I also doubled up the memory in the unit–this mobo uses tri-bank memory, so I’d inserted 3×4 GB DIMMs for 12 GB of total RAM for testing. Another trio of the same memory modules (G.Skill F3-12800C19-4GBRL units that run 9-9-9-25-34 at 667 MHz) brought the total RAM configuration up to 24 GB, now running quite nicely on my new production desktop. Here’s a snap of CPU Monitor showing the new clocking and memory size:
On Sunday morning, when I sat down to the machine to search out and install Samsung’s own latest driver for its ML-2851ND laser printer it started shutting down on me when I’d finished my task and tested how well it was working. Because the Devices and Printers widget in Control Panel appeared to have returned to normal operation, I didn’t think it was driver-related. My suspicions that the print driver wasn’t the culprit were confirmed when (a) I succeeded in printing test and other pages without difficulty and (b) when the machine continued to shutdown and crash intermittently over the next two hours as I got into troubleshooting mode.
Having seen weird behaviors in the past on Gigabyte Motherboards (in the ICH3 – ICH7 era) when all memory slots were populated, I first tried removing half the RAM to see if the system would stabilize. No joy. Next thing I did was to jump into the BIOS, turn off the overclocking for both CPU and the memory channel, and presto! Everything settled down to its usual rock-solid behavior, so I made a disk image. After installing a bunch of useful but not mission-critical utilities to give the system a workout, I realized that stability was restored. And in the 20 hours or so it’s been since I re-inserted the 3 new RAM sticks, the machine has continued to run without any serious hiccups (other than a disconnected wireless mouse transceiver that fooled me into a forced shutdown), as shown in my current Reliability Monitor graph:
Before I started migrating on 5/28, the test machine showed nothing but solid “perfect 10” performance. Once I started installing new devices and driver on 5/28 (the first big dip in the curve) I shook things up with a Windows hang, and a couple of major issues with my Dell AIO968 drivers (that printer is now happily attached to my wife’s PC upstairs, where we now use it only for printing color output). Configuring various applications — Outlook, mostly — got me dinged once, and realizing that the ML-2851ND driver I downloaded from DriverAgent was hosing my machine cost me a couple more hickeys as well.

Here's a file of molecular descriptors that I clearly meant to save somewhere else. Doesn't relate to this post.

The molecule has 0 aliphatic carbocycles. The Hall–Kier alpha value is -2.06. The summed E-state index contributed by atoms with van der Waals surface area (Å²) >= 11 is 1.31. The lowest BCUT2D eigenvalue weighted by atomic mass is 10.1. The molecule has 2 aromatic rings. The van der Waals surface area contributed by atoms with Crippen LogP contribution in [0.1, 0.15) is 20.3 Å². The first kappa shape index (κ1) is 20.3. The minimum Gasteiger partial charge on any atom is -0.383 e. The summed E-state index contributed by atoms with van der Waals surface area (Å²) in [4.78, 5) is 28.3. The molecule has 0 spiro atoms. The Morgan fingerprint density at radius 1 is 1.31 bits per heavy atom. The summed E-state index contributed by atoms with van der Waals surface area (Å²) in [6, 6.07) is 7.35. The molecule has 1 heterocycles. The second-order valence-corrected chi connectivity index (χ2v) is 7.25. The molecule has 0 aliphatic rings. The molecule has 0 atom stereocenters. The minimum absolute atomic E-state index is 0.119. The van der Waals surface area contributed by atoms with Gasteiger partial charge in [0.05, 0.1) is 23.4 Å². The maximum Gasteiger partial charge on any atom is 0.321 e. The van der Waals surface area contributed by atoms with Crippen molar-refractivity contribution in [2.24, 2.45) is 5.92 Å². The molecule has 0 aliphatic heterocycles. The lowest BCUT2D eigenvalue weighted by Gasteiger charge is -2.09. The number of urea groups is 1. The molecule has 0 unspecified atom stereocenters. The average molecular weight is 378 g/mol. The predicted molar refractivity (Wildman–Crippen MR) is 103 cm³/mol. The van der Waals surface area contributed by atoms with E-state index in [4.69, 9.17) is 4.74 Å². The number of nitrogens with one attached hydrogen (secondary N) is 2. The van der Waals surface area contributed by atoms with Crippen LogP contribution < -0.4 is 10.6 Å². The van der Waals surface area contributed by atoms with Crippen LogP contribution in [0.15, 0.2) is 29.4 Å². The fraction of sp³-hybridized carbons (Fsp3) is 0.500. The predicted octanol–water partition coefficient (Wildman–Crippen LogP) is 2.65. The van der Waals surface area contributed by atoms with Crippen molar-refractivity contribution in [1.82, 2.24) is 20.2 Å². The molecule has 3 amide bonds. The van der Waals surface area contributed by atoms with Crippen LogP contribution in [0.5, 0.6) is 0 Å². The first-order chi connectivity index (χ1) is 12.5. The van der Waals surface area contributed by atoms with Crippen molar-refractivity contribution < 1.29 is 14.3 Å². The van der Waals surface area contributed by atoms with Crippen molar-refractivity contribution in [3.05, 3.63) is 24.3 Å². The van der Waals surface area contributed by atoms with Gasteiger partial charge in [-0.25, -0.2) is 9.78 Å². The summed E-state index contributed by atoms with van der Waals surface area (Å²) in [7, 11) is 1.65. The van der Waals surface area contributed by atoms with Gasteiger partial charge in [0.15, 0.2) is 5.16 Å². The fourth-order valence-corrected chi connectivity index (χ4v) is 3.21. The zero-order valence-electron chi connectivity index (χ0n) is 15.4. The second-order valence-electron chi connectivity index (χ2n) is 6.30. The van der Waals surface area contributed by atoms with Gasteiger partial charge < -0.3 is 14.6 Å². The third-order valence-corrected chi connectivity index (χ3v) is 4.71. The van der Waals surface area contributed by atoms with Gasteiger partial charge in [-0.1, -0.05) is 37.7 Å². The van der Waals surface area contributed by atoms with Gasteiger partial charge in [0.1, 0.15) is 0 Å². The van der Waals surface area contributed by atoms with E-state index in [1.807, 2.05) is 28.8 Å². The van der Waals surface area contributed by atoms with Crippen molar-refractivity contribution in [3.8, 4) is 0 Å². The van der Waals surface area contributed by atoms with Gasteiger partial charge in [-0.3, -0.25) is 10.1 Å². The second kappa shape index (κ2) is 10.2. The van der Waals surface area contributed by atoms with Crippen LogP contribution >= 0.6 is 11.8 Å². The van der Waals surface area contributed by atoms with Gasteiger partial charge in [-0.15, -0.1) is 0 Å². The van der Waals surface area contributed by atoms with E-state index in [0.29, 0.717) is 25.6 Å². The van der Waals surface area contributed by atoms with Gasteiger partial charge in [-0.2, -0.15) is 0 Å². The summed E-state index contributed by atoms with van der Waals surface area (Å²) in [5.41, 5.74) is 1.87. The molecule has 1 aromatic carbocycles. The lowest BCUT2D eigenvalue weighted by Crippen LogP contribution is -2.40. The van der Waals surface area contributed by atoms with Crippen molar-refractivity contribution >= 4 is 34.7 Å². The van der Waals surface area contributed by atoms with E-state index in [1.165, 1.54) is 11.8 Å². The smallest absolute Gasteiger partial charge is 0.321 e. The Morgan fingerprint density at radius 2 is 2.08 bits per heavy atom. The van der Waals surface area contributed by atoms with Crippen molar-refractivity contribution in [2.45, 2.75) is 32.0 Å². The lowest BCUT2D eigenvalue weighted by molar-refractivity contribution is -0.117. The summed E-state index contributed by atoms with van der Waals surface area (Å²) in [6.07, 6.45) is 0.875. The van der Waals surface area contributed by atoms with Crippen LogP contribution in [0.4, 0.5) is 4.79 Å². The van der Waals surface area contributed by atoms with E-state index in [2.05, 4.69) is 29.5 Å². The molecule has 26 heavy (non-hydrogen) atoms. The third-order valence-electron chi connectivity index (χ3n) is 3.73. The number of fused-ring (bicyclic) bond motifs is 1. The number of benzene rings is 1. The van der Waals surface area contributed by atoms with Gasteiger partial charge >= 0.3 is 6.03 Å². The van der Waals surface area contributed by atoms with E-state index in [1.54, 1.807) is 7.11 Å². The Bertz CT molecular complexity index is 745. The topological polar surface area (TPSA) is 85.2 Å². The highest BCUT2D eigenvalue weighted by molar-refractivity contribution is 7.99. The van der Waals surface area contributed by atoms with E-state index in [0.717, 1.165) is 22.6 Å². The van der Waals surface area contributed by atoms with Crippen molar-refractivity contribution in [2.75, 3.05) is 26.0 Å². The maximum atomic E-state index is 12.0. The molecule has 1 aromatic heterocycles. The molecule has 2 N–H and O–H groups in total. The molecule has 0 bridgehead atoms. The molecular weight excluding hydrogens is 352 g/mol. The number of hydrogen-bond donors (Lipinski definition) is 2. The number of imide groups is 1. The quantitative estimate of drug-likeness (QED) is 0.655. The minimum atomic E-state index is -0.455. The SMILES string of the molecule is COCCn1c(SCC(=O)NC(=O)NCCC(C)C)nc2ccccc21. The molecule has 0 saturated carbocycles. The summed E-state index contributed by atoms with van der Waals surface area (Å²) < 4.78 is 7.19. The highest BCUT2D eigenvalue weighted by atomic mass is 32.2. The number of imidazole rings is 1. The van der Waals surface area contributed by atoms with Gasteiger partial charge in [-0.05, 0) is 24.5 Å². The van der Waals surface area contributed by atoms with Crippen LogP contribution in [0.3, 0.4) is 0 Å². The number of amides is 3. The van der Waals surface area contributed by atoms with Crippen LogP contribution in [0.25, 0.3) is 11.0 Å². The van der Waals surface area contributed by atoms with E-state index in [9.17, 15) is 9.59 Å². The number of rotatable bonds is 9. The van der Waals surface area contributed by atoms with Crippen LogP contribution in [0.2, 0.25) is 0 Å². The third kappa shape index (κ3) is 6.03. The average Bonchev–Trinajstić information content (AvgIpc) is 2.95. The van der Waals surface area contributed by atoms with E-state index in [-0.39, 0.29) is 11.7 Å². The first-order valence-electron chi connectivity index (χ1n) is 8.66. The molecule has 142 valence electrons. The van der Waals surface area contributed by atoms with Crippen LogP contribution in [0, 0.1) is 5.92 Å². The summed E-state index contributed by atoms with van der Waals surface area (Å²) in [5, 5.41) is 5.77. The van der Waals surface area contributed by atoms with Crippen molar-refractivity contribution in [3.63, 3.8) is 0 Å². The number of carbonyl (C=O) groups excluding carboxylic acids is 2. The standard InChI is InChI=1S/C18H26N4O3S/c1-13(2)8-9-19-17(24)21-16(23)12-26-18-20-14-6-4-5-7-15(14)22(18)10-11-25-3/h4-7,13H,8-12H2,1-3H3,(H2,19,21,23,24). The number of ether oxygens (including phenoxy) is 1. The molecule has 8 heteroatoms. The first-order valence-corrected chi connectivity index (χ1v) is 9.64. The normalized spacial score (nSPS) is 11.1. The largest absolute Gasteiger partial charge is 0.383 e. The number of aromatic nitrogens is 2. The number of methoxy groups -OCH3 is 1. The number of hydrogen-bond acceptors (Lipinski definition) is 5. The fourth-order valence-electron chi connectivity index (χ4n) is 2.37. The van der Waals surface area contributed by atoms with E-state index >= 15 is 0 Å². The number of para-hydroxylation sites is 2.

Yesterday, I got dinged when trying to remove the old ML-2851ND driver caused a system crash, and then again when the system started spontaneous shut-downs immediately thereafter. I still have issues with the video driver for my GeForce GTX 460 shutting down right after system startup, but the PC recovers quickly and without discernible side effects, so I’m OK with waiting to identify and install a more stable driver for that graphics card.
Otherwise, returning to safe clock settings for CPU and RAM seem to have brought things to a quiet, steady level — just the way I like them. And now, the new production machine is starting to feel like a real production machine, indeed.
OK, so now I’ve got a few more hours with the latest Windows 8 release under my belt, and so far, so good. My biggest initial beef with the latest release is that it seems not to have absorbed too many new drivers in the time between the Customer Preview and the Preview Release. Now that I reflect back on my experience in bringing the latest release up to snuff as compared to the previous one, driver clean-up is still a little to intense unaided. Of course, now that I’ve done it once I can use Sysprep to building a reference installation and then add those hard-found drivers so that I don’t have to go looking again. I wish somebody would tell me about how to do that across minor releases for Windows, or clue me into some automagic tool I have yet to discover on my own.